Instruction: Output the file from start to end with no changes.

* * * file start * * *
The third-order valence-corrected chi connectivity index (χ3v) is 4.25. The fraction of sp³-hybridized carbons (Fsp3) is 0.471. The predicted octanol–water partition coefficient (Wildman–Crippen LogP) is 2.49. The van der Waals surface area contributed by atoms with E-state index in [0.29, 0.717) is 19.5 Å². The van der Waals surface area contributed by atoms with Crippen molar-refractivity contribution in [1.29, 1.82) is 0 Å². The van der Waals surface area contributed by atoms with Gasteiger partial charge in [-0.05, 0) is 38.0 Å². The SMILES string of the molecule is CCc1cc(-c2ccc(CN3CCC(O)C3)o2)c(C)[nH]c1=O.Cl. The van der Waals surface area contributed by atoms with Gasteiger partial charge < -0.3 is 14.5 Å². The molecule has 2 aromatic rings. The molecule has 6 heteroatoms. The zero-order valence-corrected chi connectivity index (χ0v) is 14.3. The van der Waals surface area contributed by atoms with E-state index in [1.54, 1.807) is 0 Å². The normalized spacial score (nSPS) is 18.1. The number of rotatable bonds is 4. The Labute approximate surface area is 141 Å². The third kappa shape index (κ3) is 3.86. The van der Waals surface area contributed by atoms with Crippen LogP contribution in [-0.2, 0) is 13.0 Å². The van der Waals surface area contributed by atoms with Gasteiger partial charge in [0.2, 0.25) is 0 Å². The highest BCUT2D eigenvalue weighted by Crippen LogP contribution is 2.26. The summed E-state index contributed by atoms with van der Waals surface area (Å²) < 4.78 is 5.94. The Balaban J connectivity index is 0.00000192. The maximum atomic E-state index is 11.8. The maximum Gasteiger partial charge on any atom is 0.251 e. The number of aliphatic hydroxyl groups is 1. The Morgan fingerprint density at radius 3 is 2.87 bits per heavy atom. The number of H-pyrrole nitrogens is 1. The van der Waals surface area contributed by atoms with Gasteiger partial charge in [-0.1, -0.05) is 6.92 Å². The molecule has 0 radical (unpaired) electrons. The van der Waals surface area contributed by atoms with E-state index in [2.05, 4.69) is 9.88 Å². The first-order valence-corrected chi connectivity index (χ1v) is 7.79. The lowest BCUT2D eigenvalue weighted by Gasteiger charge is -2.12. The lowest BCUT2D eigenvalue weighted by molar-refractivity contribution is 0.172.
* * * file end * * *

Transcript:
The third-order valence-corrected chi connectivity index (χ3v) is 4.25. The fraction of sp³-hybridized carbons (Fsp3) is 0.471. The predicted octanol–water partition coefficient (Wildman–Crippen LogP) is 2.49. The van der Waals surface area contributed by atoms with E-state index in [0.29, 0.717) is 19.5 Å². The van der Waals surface area contributed by atoms with Crippen molar-refractivity contribution in [1.29, 1.82) is 0 Å². The van der Waals surface area contributed by atoms with Gasteiger partial charge in [-0.05, 0) is 38.0 Å². The SMILES string of the molecule is CCc1cc(-c2ccc(CN3CCC(O)C3)o2)c(C)[nH]c1=O.Cl. The van der Waals surface area contributed by atoms with Gasteiger partial charge < -0.3 is 14.5 Å². The molecule has 2 aromatic rings. The molecule has 6 heteroatoms. The zero-order valence-corrected chi connectivity index (χ0v) is 14.3. The van der Waals surface area contributed by atoms with E-state index in [1.54, 1.807) is 0 Å². The normalized spacial score (nSPS) is 18.1. The number of rotatable bonds is 4. The Labute approximate surface area is 141 Å². The third kappa shape index (κ3) is 3.86. The van der Waals surface area contributed by atoms with Crippen LogP contribution in [-0.2, 0) is 13.0 Å². The van der Waals surface area contributed by atoms with Gasteiger partial charge in [0.2, 0.25) is 0 Å². The highest BCUT2D eigenvalue weighted by Crippen LogP contribution is 2.26. The summed E-state index contributed by atoms with van der Waals surface area (Å²) < 4.78 is 5.94. The Balaban J connectivity index is 0.00000192. The maximum atomic E-state index is 11.8. The maximum Gasteiger partial charge on any atom is 0.251 e. The number of aliphatic hydroxyl groups is 1. The Morgan fingerprint density at radius 3 is 2.87 bits per heavy atom. The number of H-pyrrole nitrogens is 1. The van der Waals surface area contributed by atoms with Gasteiger partial charge in [-0.1, -0.05) is 6.92 Å². The molecule has 0 radical (unpaired) electrons. The van der Waals surface area contributed by atoms with E-state index in [2.05, 4.69) is 9.88 Å². The first-order valence-corrected chi connectivity index (χ1v) is 7.79. The lowest BCUT2D eigenvalue weighted by Gasteiger charge is -2.12. The lowest BCUT2D eigenvalue weighted by molar-refractivity contribution is 0.172.